When is it time to have Dental care?
The first dental exam should be when a foal is born, during the neonatal exam. Your foal needs to be examined for congenital abnormalities (birth defects).
From ages 2 years to 5 years a horse needs an exam at least twice a year. During this period your horse loses 24 deciduous (baby) teeth and erupts 36 permanent teeth. This is also a time when we are asking a lot from our horses, such as breaking, training and starting their competitive careers. Premature or delayed tooth eruption can cause uneven chewing surfaces that worsen over time. Most major dental problems are preventable with proper dental maintenance during this time period.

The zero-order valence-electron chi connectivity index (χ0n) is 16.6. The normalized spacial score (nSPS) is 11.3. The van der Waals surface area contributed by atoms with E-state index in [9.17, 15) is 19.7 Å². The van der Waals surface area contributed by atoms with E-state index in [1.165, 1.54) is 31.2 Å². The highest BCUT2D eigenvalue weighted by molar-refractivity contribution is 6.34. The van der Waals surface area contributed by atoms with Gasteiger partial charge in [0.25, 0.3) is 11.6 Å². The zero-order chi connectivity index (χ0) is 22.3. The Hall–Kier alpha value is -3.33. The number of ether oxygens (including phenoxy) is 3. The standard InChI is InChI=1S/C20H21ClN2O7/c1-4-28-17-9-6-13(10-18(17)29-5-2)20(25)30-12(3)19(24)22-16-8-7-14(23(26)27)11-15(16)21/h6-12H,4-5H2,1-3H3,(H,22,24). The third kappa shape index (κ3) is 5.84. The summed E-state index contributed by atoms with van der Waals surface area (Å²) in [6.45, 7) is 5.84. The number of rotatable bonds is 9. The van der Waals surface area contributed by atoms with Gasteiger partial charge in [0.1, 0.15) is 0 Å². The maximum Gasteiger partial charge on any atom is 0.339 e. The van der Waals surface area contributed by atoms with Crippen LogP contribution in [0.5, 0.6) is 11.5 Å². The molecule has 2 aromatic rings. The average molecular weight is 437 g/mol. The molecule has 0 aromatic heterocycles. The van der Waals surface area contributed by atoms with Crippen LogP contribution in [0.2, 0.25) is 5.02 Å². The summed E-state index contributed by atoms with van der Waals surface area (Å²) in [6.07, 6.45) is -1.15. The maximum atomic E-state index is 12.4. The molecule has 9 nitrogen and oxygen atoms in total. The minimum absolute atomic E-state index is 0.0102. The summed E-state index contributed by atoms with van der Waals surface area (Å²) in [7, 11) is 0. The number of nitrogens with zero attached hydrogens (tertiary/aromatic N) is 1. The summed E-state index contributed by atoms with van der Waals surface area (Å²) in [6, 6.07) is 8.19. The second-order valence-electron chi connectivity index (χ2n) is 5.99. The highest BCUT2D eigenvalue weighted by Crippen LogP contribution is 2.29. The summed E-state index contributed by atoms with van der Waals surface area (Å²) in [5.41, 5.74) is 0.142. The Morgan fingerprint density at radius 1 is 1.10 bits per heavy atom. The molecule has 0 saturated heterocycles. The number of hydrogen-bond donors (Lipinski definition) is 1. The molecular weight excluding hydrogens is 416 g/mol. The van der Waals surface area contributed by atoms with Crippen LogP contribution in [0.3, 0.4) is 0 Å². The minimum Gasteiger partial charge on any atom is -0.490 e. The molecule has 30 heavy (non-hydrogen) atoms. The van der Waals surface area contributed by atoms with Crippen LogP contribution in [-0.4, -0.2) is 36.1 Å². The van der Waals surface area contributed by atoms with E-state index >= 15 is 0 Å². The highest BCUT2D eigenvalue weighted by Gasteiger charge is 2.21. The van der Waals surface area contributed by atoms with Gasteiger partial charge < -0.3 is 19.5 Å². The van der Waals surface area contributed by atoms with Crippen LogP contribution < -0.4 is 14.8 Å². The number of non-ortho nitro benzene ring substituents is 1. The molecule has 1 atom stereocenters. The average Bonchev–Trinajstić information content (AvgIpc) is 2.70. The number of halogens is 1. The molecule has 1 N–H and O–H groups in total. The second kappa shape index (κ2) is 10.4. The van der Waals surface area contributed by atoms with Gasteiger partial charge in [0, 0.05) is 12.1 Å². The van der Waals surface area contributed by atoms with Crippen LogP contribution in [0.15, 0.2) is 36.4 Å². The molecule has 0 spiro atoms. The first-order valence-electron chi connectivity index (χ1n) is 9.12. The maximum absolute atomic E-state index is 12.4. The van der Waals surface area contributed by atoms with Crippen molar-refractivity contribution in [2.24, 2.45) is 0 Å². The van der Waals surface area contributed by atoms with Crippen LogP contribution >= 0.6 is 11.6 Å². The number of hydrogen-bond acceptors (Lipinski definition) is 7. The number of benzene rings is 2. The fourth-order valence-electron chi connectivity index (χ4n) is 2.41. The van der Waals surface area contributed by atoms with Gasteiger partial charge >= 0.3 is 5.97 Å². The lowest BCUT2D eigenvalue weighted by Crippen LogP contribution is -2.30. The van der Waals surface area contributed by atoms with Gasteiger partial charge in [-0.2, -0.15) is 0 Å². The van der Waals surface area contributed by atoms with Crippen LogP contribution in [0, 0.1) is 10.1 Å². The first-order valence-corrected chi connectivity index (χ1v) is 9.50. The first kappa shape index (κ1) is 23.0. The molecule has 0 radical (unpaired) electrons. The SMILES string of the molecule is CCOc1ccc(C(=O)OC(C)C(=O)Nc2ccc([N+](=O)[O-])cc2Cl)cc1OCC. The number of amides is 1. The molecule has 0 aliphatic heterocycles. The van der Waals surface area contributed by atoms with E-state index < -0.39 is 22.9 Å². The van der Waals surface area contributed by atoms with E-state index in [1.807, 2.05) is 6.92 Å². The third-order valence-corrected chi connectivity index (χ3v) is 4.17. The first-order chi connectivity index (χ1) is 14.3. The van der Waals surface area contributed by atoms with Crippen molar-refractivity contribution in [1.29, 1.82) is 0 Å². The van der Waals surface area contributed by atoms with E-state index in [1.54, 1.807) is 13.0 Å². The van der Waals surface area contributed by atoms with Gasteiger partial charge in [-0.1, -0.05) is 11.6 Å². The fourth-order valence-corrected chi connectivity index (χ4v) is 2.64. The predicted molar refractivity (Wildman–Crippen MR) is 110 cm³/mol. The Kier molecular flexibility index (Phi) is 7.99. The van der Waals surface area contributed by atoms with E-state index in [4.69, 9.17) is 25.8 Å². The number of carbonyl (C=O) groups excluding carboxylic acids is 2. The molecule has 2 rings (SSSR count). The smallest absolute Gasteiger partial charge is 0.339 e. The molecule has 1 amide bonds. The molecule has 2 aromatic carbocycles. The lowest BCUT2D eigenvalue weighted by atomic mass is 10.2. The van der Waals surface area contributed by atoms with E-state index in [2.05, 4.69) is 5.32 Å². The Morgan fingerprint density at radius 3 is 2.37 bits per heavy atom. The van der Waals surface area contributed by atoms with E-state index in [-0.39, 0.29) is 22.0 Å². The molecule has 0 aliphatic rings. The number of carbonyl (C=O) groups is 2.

From ages 6 through 15 years most horses can go to once a year exams. This is the period when the teeth are at their strongest. If you have a performance horse, however, then we recommend staying on the twice per year schedule to maintain peek performance.
After age 15, horses need to go back to twice per year exams so we can evaluate any geriatric problems.
What are the signs that your horse may need a dental exam?
- Loss of feed from the mouth while eating, difficulty with chewing or excessive salivation.
- Loss of body condition.
- Large or undigested feed particles (long stems or whole grain) in the manure.
- Head tilting or tossing , bit chewing, tongue lolling, fighting the bit or resisting bridling.
- Poor performance, such as lunging on the bridle, failing to turn, stop or even bucking.
Foul odor coming from the mouth or nostrils, traces of blood from the mouth.
Nasal discharge or swelling of the face, jaw or mouth tissues.
choking on food